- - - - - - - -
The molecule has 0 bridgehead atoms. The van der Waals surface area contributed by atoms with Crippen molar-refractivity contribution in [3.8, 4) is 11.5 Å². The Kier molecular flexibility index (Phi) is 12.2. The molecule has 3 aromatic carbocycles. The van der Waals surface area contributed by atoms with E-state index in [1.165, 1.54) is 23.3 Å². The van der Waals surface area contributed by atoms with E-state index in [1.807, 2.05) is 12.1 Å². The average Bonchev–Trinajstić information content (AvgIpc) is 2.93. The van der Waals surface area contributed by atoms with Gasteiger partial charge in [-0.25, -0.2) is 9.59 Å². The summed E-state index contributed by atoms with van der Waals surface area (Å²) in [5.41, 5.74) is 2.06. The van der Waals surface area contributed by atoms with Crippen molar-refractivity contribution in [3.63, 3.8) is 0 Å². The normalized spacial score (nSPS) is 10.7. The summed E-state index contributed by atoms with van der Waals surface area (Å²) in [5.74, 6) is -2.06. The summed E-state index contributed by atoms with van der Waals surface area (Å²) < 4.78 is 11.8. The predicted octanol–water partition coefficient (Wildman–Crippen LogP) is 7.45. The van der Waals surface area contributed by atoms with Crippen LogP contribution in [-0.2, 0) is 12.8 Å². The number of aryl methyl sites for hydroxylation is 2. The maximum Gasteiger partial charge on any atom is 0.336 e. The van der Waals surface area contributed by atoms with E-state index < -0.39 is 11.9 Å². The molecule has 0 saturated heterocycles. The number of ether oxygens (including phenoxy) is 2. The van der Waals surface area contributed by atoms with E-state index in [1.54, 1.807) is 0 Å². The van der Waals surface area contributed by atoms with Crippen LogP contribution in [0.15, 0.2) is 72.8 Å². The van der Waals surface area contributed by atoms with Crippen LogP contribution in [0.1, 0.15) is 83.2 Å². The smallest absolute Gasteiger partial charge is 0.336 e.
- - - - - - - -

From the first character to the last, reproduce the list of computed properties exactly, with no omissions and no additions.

The molecule has 0 bridgehead atoms. The van der Waals surface area contributed by atoms with Crippen molar-refractivity contribution in [3.8, 4) is 11.5 Å². The Kier molecular flexibility index (Phi) is 12.2. The molecule has 3 aromatic carbocycles. The van der Waals surface area contributed by atoms with E-state index in [1.165, 1.54) is 23.3 Å². The van der Waals surface area contributed by atoms with E-state index in [1.807, 2.05) is 12.1 Å². The average Bonchev–Trinajstić information content (AvgIpc) is 2.93. The van der Waals surface area contributed by atoms with Gasteiger partial charge in [-0.25, -0.2) is 9.59 Å². The summed E-state index contributed by atoms with van der Waals surface area (Å²) in [5.41, 5.74) is 2.06. The van der Waals surface area contributed by atoms with Crippen molar-refractivity contribution in [3.63, 3.8) is 0 Å². The normalized spacial score (nSPS) is 10.7. The summed E-state index contributed by atoms with van der Waals surface area (Å²) in [5.74, 6) is -2.06. The summed E-state index contributed by atoms with van der Waals surface area (Å²) < 4.78 is 11.8. The predicted octanol–water partition coefficient (Wildman–Crippen LogP) is 7.45. The van der Waals surface area contributed by atoms with Crippen LogP contribution in [-0.2, 0) is 12.8 Å². The number of aryl methyl sites for hydroxylation is 2. The maximum Gasteiger partial charge on any atom is 0.336 e. The van der Waals surface area contributed by atoms with E-state index < -0.39 is 11.9 Å². The molecule has 0 saturated heterocycles. The number of ether oxygens (including phenoxy) is 2. The van der Waals surface area contributed by atoms with E-state index in [1.54, 1.807) is 0 Å². The van der Waals surface area contributed by atoms with Crippen LogP contribution in [0.15, 0.2) is 72.8 Å². The van der Waals surface area contributed by atoms with Crippen LogP contribution in [0.1, 0.15) is 83.2 Å². The smallest absolute Gasteiger partial charge is 0.336 e.